• Unless declared with a var command inside a function, variables in javascript are global. Global variables are evil. Let JSLINT find them and then you fix them.
  • Javascript is not fussy about where you put the {braces} around a code block. This is fine until the javascript interpretor inserts a semi colon for you between a function name and the brace. JSLINT enforces K&R style formatting where { always comes at the end of a line, never at the beginning. (Javascript is not Java.)
  • JSLint expects that if, while, do and for statements will be made with blocks {that is, with statements enclosed in braces}.
    JavaScript allows an if to be written like this:
   if (condition)
       statement;
Douglas Crockford, and the JSLINT community's position is that this form is known to contribute to mistakes in projects where many programmers are working on the same code. That is why JSLint expects the use of a block:
    if (condition) {
        statements;
}
Experience shows that this form is more resilient.
  • Javascript has two different equality operators == and ===. Never use the former. Always use the latter. The former does automatic casting in an attempt to help the novice programmer to get code that works, but it follows weird rules that you will never be able to remember. For example:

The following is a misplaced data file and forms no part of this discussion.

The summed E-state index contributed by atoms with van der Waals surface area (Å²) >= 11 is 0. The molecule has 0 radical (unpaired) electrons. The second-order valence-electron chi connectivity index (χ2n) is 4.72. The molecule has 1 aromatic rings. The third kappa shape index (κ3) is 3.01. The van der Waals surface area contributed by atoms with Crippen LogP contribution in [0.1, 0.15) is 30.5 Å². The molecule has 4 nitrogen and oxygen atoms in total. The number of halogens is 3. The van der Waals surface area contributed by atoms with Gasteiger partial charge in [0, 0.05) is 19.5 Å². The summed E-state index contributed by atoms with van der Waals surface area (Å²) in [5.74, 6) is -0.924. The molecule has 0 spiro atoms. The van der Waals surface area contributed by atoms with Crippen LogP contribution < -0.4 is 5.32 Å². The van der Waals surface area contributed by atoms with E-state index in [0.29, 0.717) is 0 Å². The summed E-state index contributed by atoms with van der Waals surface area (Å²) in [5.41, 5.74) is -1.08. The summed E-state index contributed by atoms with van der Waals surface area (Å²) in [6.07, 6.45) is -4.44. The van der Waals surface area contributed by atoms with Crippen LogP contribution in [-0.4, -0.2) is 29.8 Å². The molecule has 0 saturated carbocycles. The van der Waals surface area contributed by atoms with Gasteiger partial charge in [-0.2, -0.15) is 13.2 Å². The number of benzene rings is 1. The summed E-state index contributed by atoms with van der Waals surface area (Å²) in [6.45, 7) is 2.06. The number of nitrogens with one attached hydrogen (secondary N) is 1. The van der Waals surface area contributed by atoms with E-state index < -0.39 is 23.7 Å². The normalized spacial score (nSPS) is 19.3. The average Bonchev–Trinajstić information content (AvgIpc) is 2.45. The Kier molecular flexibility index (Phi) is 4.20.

0 == ""  '' true 
but
    "" == 0  '' false 

There is much more, please review http:www.jslint.com/lint.html

If you need help debugging your app, doing as much as possible before moving to the Pre is useful. The debugger for the Pre is currently broken. So, do all the debugging you can on a browser. Specifically, use firebug. If you haven't used firebug in the past, and you've been writing javascript, you've been wasting a lot of time. go get it now.

Everything worthwhile I know about javascript I learned from Douglas Crockford. If you do not own his book: Javascript: the good parts, run do not walk to get it. If you are a programmer of some other language and need a quick, free overview right now take the time to read through Remedial Javascript.

Enough about javascript, I want to port this app.

Now that you have a clean reliable app running in a webkit browser on your desktop (Safari or Chrome), you're ready to port.

  • Start with a hello-world program. Test it. Make sure that your scene comes up. Unless it does, there's no point in messing with other code.